Zoning Bylaw Working Group - Dec 12th, 2018
The Zoning Bylaw Working Group had a special guest this morning: Rodger Eastman of Lisa Wise Consulting, who's working with the town to recodify the sign bylaws.
Rodger's presentation begins with a summary of project goals: to make our sign bylaws consistent with case law (e.g., Reed v Gilbert), to create clear and effective standards, and to have a sign code that's easy to understand, use, and administer.
Rodger provides an overview of Reed v Gilbert. Clyde Reed was a pastor in Gilbert, AZ. His small congregation didn't have a church, so they held service at various places around town. The church used temporary signs to announce the location of the next service, and was cited by the town for sign bylaw violations. Mr. Reed sued the town, and the case eventually went to the supreme court. The supreme court ruled (in a 9--0 decision) that sign regulations must be content-neutral. This introduces a new requirement to sign bylaws: laws oriented towards community aesthetics must now consider free speech rights.
Reed v Gilbert imposes strict scrutiny on temporary sign regulations. The state needs a very compelling reason for enforcement. Aesthetics do not meet the threshold for very compelling; the reasons must be grounded in public health, safety, or welfare.
The town began this project with a number of stakeholder interviews. Feedback included: the sign bylaws need to be better organized, they should allow more creativity in sign design, flexibility is important, and we need a more consistent permitting process.
Issues in the sign bylaw itself: there are many content-based regulations, the organization isn't terribly good, there's a lack of clarity around the administration process, there are no graphics or diagrams, the bylaws don't address newer sign technologies (e.g., electronic messaging centers), and there's no severability or substitution clauses.
Let's consider gas stations. Gas stations have to post prices; this requirement comes from state and consumer protection law. How would the town regulate these signs? We'd call them freestanding or monument signs, and follow the associated regulations.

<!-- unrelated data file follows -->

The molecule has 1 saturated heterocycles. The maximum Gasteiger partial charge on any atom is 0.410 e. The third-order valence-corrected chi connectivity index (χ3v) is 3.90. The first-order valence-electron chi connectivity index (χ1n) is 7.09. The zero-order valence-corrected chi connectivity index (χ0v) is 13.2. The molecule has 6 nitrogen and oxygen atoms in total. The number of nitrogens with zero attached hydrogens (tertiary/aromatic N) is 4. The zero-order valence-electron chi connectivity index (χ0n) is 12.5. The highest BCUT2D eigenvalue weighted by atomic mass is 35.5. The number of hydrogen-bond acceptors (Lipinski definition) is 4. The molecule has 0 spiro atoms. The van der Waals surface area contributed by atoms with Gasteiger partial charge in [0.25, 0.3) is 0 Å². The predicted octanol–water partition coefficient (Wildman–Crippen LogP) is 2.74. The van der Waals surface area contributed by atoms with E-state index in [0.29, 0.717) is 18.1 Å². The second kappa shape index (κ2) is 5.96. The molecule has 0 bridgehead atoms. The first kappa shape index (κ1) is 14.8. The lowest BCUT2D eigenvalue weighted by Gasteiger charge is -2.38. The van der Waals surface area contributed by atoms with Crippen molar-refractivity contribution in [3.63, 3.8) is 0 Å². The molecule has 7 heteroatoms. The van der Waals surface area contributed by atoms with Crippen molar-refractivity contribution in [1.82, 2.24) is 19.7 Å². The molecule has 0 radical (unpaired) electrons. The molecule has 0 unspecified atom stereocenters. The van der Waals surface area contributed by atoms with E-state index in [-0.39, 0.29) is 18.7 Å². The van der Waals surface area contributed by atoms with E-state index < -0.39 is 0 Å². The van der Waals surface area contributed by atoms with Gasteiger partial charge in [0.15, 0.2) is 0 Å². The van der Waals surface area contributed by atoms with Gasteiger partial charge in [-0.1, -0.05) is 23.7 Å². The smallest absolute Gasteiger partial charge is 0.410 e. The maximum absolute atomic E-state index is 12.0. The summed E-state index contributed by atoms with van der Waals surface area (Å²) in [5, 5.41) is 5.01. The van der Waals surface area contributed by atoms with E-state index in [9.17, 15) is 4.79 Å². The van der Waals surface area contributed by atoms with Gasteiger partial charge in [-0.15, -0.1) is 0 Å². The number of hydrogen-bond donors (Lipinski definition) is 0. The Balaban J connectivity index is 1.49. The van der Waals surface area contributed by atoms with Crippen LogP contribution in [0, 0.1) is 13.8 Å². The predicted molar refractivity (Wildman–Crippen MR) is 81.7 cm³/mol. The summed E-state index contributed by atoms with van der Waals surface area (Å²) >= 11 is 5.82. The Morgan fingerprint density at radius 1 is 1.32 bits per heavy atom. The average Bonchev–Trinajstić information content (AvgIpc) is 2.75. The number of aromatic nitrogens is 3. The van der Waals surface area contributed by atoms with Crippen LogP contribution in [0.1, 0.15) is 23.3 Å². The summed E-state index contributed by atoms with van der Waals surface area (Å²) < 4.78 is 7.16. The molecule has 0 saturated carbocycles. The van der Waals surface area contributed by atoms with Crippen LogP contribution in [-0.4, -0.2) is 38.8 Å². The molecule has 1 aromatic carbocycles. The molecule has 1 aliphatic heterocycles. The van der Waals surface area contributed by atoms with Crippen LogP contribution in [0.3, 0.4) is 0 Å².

We may want to add regulations for single-color LED signs.
LWC's report includes two examples of applying performance standards to signs. Municipalities identify sign characteristics they'd like to encourage. Applicants who adopt these characteristics are allowed to have a bigger sign. The town may want to consider this idea.
LWC should have a first draft of the recodified sign bylaw in January. There will be public review in February, ARB hearings in March, and town meeting in April.
There are open questions about the regulation of flags. Flags can be considered ideological messaging (e.g., the US flag vs the ISIS flag).
The town will not allow wind-driven signs, aka, "happy wavy guys".
How would signs for, say, Air BnB be regulated? They would fall under regulations for residential home business.
What about projections onto a building? Rodger is not aware of any communities that have chosen to regulate projected images.
How does one address the issue of changing technologies, without having to make frequent amendments to the bylaw? The key is to focus on impacts, rather than the technology.
The town will not be able to regulate signs on trucks. For example, Dunkin Donuts mobile billboard. But we could regulate where a truck parks, if it's being used as a sign.
The town may regulate human sign walkers, but we cannot regulate the right to picket.
LWC's report contains two proposals regarding administrative processes, and the town prefers the first proposal. There should be a calendar-day limit on the length of time for review. DPCD needs to discuss the time limit with inspectional services, to ensure that it's feasible.
Orange, CA typically has a 24-hour turn around for sign permits, if they're a standard kind of sign. Arlington will likely have a longer turn-around time, because there are several departments involved, each with its own schedule.
There's discussion about whether the ARB or ZBA should handle sign permits. To ensure consistency, we should designate one or the other. We'll need to look at the special permits section of the ZBL.
The ARB will discuss LWC's report during their next meeting.
DPCD provides an update on changes to residential zoning that are currently under consideration. The goal is to allow more density in the R4--R7 districts, and in the town's commercial corridors. Current plan is to reconsider dimensional regulations regarding height, open space, and lot area per dwelling unit. The ARB will discuss these topics at their next meeting.